Secretary of State Kerry is corralling commitments from governments in Paris this week as the United States figures out how to, as President Barack Obama put it, "degrade and destroy" the Islamic State of Iraq and the Levant (ISIL), the rebel force that took over swaths of Iraq this summer.
However, the task is turning into a complicated flow chart. The Saudis and the Qataris both have good relations with the United States but have been snarling at each other over the future of the Muslim Brotherhood for years.
U.S. leaders despise the government in Tehran, but both the U.S. and Iran are friends with the Shia-led government of Iraq and are giving Iraq a range of military aid in fighting ISIL.
The U.S. and Iran are also on different sides next door in Syria, where Washington would love to undermine the government of Bashar al-Assad, while Iran supports it.
NATO ally Turkey wants to defeat ISIL, too, but is cautious about assisting Iraq's semiautonomous Kurds, for fear of emboldening its own restive Kurdish population.
In a speech to the nation last week, Obama told Americans he would pull together an international coalition against ISIL, and Americans would not have to send ground troops. That committment relies on coalition members that are going to have to learn how to trust one another long enough to defeat the Sunni militants. Is it going to work?
We asked a panel of experts for the Inside Story.
Inside Story: Should the US embrace Assad and Iran as least-worst options?
Joshua Landis: The U.S. needs to work with Iran. Assad, politically, is impossible to work with in Washington. Of course, we will be helping Assad by destroying ISIS [an acronym for another name for ISIL], depending on how closely we will be working with the rebels. For example, in Deir Azur, the provincial capital ruled by ISIS, if we drive them out, the regime has a major air base on the outskirts and will be poised to run it. The last people to run it before ISIS were Al-Qaeda, and they will try to take it back too. That leaves us with the question of what to do and who we would prefer? These are conundrums that will face us in Syria. It is all well and good to say we will not work with the regime.
Is that devil's bargain limiting Sunni enthusiasm for participating in an anti-ISIL coalition?
Absolutely. And it is because we do not embrace Islamists, which are by far the biggest among Syrian rebels. We are asking them to destroy Assad and ISIL but also to shove aside 70 percent of their partners [the Islamist rebel groups]. Already the Islamic Front, which dominates the Aleppo region, has said they do not want America to intervene. They don’t want America to put the Free Syrian Army on steroids to drive them out. We are asking for an intrarebel civil war — and they do not want that. America has not named one rebel group it wants to partner with because as soon as they do, they will get clobbered by other militias.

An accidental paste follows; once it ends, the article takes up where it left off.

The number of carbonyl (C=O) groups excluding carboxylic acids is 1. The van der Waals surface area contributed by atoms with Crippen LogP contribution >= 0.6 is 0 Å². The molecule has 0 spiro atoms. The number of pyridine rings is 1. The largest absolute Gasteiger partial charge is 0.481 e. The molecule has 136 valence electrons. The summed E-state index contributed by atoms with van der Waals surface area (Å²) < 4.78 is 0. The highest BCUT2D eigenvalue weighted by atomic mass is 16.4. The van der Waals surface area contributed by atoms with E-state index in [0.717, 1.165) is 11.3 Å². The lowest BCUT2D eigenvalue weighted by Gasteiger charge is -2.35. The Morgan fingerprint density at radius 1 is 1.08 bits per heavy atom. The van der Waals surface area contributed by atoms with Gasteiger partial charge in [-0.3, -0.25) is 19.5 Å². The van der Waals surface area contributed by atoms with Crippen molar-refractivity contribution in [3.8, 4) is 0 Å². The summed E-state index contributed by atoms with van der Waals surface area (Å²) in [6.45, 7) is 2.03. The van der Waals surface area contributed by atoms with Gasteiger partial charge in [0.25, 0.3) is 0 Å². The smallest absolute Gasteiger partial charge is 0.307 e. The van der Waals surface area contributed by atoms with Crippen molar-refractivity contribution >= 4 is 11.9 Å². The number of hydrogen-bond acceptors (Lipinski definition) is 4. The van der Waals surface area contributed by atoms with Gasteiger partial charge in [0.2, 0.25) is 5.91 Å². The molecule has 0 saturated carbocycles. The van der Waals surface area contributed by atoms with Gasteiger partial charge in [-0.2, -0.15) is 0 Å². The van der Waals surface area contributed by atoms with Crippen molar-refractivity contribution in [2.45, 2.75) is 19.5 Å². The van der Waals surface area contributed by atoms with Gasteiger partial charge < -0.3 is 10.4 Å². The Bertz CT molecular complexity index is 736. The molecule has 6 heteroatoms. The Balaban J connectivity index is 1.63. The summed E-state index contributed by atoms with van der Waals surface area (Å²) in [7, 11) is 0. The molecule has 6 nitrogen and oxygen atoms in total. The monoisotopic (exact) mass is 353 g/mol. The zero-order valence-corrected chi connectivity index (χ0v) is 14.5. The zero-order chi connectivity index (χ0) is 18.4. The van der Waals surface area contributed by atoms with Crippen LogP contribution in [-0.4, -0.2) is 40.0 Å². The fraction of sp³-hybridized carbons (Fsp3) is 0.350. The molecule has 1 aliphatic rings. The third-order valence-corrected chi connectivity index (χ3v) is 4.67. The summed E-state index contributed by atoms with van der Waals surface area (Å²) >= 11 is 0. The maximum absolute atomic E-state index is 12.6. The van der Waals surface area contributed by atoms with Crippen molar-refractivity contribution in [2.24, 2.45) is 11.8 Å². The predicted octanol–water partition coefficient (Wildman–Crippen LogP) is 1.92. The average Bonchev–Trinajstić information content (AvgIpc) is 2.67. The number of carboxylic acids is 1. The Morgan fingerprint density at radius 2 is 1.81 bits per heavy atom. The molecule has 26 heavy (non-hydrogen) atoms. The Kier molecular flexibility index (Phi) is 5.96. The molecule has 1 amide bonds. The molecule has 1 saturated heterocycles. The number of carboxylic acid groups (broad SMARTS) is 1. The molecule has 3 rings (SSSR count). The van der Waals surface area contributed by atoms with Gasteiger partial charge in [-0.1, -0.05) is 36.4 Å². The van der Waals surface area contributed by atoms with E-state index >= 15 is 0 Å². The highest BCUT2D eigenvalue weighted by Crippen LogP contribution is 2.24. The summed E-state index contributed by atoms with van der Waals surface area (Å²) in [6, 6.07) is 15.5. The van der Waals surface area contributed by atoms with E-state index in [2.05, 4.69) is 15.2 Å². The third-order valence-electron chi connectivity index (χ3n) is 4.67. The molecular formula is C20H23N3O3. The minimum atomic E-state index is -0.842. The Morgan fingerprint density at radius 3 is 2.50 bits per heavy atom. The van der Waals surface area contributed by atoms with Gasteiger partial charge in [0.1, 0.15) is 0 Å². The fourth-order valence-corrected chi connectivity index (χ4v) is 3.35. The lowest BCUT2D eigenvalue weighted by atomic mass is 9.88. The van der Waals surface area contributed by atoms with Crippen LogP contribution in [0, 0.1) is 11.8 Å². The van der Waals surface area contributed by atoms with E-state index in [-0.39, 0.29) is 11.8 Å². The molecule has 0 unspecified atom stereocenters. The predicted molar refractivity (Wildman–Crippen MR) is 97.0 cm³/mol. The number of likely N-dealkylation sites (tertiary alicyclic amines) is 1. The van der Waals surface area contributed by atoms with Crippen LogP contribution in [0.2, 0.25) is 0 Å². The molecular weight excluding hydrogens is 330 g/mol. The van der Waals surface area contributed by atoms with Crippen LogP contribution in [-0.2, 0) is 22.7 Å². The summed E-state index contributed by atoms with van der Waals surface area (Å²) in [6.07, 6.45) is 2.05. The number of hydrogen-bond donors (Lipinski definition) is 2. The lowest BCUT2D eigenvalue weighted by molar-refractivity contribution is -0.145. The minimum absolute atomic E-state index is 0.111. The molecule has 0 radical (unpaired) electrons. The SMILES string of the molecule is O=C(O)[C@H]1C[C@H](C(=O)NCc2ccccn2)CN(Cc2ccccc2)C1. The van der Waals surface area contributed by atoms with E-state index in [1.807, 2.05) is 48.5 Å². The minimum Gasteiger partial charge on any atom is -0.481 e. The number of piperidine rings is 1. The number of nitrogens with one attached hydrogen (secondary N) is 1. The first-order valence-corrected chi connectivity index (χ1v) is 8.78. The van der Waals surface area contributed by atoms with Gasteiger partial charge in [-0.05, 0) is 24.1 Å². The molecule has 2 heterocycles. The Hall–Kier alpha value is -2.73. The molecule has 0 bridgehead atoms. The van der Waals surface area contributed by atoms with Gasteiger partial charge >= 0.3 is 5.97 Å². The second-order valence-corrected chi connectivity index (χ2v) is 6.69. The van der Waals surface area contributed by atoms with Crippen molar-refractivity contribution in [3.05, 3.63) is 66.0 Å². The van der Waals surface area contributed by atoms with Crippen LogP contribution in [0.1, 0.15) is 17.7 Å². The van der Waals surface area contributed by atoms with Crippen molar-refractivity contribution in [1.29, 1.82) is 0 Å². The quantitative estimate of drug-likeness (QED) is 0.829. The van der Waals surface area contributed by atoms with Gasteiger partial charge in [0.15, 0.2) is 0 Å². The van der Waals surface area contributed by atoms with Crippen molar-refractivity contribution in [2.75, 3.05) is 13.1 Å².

Obama needs Iran. Iran can scuttle things pretty quickly in Iraq. There is little reason we cannot work with Iran. We need them to help make an Iraqi government that is somewhat Sunni-friendly.
What's your hoped-for outcome at the end of this?
We will contain ISIL. I do not believe we will be able to destroy it. To destroy it, it will take boots on the ground in Syria. We can contain ISIL and push it out of Iraq, largely, but President Obama cannot fulfill this destruction in a year and a half.
Inside Story: Do you sense reluctance among traditional allies in joining the anti-ISIL coalition? And if so, why?
Lawrence Korb: They are less enthusiastic about Syria. They are more enthusiastic about Iraq because you have a ground force there and new inclusive government. In Syria, you do not have good ground forces there, and you have the whole thing about aiding Assad. If you win, it's against his main enemy.
What about Turkey?
Turkey has two considerations — the fact that ISIL are holding Turkish hostages and the other is the whole question of the Kurds and the PKK [Kurdish separatists in Turkey]. There are Kurds in there fighting already. They are fighting Assad, but Turkey does not like the Kurds who have been fighting for independence. We are aiding the Kurds in Iraq who want independence. If they get it, the Kurds in Turkey will want to join them.
Is this coalition robust enough? Should the U.S. be throwing alliances to the wind and embracing tacit ties to Iran?
We already worked with them in Afghanistan. If it was not for Iran, the Kurds would not have taken Amarli. Baghdad could have fallen, and that would have been a huge problem.
In World War II, who did we ally ourselves with to beat Hitler? Stalin. If you think Assad is bad, look at what Stalin did.
If you wait for the Free Syrian Army to be ready, you are going to be waiting a while.
This panel was assembled for the broadcast of “Inside Story.”
For future hard-hitting conversations, find Al Jazeera America on your TV.